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Scapegoating AIG Part of the Problem, Not the Solution


Yet Goldman will be made whole with nary a peep from the public.

Greetings from New York, where as a German/Irishman, I'm celebrating St. Patrick's Day as I do every year: Getting half in the bag, starting a fight with myself, singing half of Too Ra Loo Ra Loo Rah and staying 50% stern and humorless.

Speaking of emotions, those who ignore their own while trading do so at their own risk. The computer-driven models that blow us up every few years are designed to remove emotion. The wild price fluctuations -- which rather predictably, cause markets to act in "impossible" ways every 4 or 5 years -- are the market's way of reminding statisticians that the herd (the investment masses who fund every generation's bubble), will simply not be modeled. It can always get weirder, worse, or more frightening than you think; those who try to convince themselves otherwise tend to sell bottoms and buy tops.

To be an American is to be of the belief that we invented all that is "free" and "market." We compare everything to the Great Depression and the Crash of '29 because it's the only mania any of us had grandparents or great grandparents tell us about firsthand. We tell ourselves we're not laissez-faire Hoover-ites; fly-fishing Republicans ignoring starving masses. It makes us feel somehow more evolved.

Our political leadership frantically elbows itself in front of any and all live microphones to express our outrage at whichever scapegoat makes the best sound-bite for the day:

"That Charles Grassley fella ain't subtle, but he has a point about AIG (AIG)," we hoot, "but a sense of guilt, an ability to bow, and maybe girl robots are the only things we should take from the Japanese, in terms of economics. No way we've topped for a quarter-century the way the Nikkei has. Or the way our grandparents did. Because we aren't anything like those guys. Now let's find a Wall Street fat cat and light him on fire!"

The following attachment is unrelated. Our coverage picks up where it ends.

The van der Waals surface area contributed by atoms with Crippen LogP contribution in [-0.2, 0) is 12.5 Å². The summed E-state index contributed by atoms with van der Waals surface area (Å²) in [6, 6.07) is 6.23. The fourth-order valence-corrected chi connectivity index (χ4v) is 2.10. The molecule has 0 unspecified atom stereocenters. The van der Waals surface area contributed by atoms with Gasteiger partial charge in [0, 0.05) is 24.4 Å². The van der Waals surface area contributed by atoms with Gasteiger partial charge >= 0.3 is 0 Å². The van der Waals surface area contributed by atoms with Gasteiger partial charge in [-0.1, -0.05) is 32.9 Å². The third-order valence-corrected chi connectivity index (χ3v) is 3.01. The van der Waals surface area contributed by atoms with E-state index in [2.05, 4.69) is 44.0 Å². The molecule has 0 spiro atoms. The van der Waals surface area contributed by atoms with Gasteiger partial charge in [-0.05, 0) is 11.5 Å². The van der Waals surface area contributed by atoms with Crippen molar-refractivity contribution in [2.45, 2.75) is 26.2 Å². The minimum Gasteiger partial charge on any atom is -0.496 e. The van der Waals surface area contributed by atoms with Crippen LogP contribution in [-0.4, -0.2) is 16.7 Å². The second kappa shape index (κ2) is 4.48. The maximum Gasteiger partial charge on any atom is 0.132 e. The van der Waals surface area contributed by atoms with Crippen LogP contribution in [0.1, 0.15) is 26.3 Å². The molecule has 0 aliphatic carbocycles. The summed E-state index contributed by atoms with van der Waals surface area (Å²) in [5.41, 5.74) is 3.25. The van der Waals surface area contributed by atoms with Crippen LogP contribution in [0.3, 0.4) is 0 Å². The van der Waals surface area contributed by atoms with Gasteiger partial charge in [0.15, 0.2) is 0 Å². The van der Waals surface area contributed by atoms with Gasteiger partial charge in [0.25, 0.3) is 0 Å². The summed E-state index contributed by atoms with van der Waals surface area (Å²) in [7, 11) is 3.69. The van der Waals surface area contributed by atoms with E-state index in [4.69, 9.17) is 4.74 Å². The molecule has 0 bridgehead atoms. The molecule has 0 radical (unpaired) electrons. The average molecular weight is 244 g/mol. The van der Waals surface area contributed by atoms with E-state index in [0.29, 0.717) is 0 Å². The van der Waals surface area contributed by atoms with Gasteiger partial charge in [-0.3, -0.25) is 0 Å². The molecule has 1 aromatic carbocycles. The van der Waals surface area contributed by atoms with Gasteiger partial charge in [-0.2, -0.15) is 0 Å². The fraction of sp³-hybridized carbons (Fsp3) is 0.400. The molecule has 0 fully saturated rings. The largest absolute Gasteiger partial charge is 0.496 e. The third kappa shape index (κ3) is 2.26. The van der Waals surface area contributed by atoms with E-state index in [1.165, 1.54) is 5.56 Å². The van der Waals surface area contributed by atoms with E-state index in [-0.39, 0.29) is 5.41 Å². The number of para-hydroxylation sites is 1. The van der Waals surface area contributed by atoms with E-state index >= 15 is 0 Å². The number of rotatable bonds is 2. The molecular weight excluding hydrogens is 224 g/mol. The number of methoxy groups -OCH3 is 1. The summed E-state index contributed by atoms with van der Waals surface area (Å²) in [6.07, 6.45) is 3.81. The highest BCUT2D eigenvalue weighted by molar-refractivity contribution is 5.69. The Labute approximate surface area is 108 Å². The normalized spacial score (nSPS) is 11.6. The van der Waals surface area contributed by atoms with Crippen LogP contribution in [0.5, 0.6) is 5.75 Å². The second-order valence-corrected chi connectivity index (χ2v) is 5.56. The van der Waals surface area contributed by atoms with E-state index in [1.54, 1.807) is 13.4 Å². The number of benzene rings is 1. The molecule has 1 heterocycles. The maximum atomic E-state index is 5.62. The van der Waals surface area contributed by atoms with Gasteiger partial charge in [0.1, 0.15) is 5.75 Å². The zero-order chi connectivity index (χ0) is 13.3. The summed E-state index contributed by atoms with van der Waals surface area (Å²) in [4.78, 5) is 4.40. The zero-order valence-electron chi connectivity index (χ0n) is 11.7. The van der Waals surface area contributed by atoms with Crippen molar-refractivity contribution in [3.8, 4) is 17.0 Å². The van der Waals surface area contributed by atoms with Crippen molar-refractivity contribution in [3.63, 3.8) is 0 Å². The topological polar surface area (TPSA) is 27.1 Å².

It's comforting to pretend this time is different, but it's only true in the specifics, not the boom/bust dynamics of markets. The guys trading the South Sea Company no doubt comforted themselves with the idea that they weren't trading Dutch tulips. When the South Sea bubble burst, Isaac Newton famously commented that he could "calculate the motion of heavenly bodies, but not the madness of people." Unaware of his own madness, Newton was a dedicated alchemist.

Whether you believe we were created or descended, we're animals who love shiny objects. We feverishly chase them until the fever breaks, when, to ward off humiliation, we loudly cry foul and seek vengeance. We're hunting AIG bonus-takers under the auspices of the same office that once hunted down Dick Grasso. Those who've been involved in market for more than a decade would note that neither Grasso's humiliation nor the Sarbanes-Oxley regulations stopped reckless speculative profiteering.
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No positions in stocks mentioned.

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